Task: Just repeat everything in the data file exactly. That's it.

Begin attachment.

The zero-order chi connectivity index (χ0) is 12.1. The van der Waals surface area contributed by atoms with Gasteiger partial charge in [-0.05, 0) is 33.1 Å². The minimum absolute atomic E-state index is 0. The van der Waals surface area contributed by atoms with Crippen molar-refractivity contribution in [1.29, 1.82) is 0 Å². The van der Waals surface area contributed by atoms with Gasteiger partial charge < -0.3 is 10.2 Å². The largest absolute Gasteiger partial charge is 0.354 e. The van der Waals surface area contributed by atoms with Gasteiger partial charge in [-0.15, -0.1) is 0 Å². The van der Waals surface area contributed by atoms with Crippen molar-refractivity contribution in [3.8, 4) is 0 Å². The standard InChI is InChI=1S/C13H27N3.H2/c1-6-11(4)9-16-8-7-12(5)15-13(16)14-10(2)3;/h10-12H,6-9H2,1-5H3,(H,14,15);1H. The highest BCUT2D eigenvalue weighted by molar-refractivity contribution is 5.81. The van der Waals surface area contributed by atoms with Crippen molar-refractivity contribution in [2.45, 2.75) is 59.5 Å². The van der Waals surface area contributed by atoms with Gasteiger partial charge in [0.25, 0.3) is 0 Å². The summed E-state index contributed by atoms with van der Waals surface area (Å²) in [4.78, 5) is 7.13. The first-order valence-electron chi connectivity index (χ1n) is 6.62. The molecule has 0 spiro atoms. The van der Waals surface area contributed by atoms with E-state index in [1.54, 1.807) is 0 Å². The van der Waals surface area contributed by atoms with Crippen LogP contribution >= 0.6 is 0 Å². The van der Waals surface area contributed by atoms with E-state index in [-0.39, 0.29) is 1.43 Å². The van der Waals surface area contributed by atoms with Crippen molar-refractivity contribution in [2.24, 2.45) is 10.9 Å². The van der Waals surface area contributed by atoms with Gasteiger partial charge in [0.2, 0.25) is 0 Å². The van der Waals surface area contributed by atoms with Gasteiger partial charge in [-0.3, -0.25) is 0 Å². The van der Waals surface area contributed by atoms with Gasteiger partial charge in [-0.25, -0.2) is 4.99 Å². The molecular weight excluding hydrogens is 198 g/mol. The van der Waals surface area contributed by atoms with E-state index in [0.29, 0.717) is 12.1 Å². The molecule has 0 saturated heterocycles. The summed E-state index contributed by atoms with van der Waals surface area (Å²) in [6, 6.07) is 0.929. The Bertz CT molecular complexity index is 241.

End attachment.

The zero-order chi connectivity index (χ0) is 12.1. The van der Waals surface area contributed by atoms with Gasteiger partial charge in [-0.05, 0) is 33.1 Å². The minimum absolute atomic E-state index is 0. The van der Waals surface area contributed by atoms with Crippen molar-refractivity contribution in [1.29, 1.82) is 0 Å². The van der Waals surface area contributed by atoms with Gasteiger partial charge < -0.3 is 10.2 Å². The largest absolute Gasteiger partial charge is 0.354 e. The van der Waals surface area contributed by atoms with Gasteiger partial charge in [-0.15, -0.1) is 0 Å². The van der Waals surface area contributed by atoms with Crippen molar-refractivity contribution in [3.8, 4) is 0 Å². The standard InChI is InChI=1S/C13H27N3.H2/c1-6-11(4)9-16-8-7-12(5)15-13(16)14-10(2)3;/h10-12H,6-9H2,1-5H3,(H,14,15);1H. The highest BCUT2D eigenvalue weighted by molar-refractivity contribution is 5.81. The van der Waals surface area contributed by atoms with Crippen molar-refractivity contribution in [2.45, 2.75) is 59.5 Å². The van der Waals surface area contributed by atoms with Gasteiger partial charge in [0.25, 0.3) is 0 Å². The summed E-state index contributed by atoms with van der Waals surface area (Å²) in [4.78, 5) is 7.13. The first-order valence-electron chi connectivity index (χ1n) is 6.62. The molecule has 0 spiro atoms. The van der Waals surface area contributed by atoms with E-state index in [1.54, 1.807) is 0 Å². The van der Waals surface area contributed by atoms with Crippen LogP contribution >= 0.6 is 0 Å². The van der Waals surface area contributed by atoms with E-state index in [-0.39, 0.29) is 1.43 Å². The van der Waals surface area contributed by atoms with Crippen molar-refractivity contribution in [2.24, 2.45) is 10.9 Å². The van der Waals surface area contributed by atoms with Gasteiger partial charge in [0.2, 0.25) is 0 Å². The van der Waals surface area contributed by atoms with Gasteiger partial charge in [-0.3, -0.25) is 0 Å². The van der Waals surface area contributed by atoms with Gasteiger partial charge in [-0.25, -0.2) is 4.99 Å². The molecular weight excluding hydrogens is 198 g/mol. The van der Waals surface area contributed by atoms with E-state index in [0.29, 0.717) is 12.1 Å². The molecule has 0 saturated heterocycles. The summed E-state index contributed by atoms with van der Waals surface area (Å²) in [6, 6.07) is 0.929. The Bertz CT molecular complexity index is 241.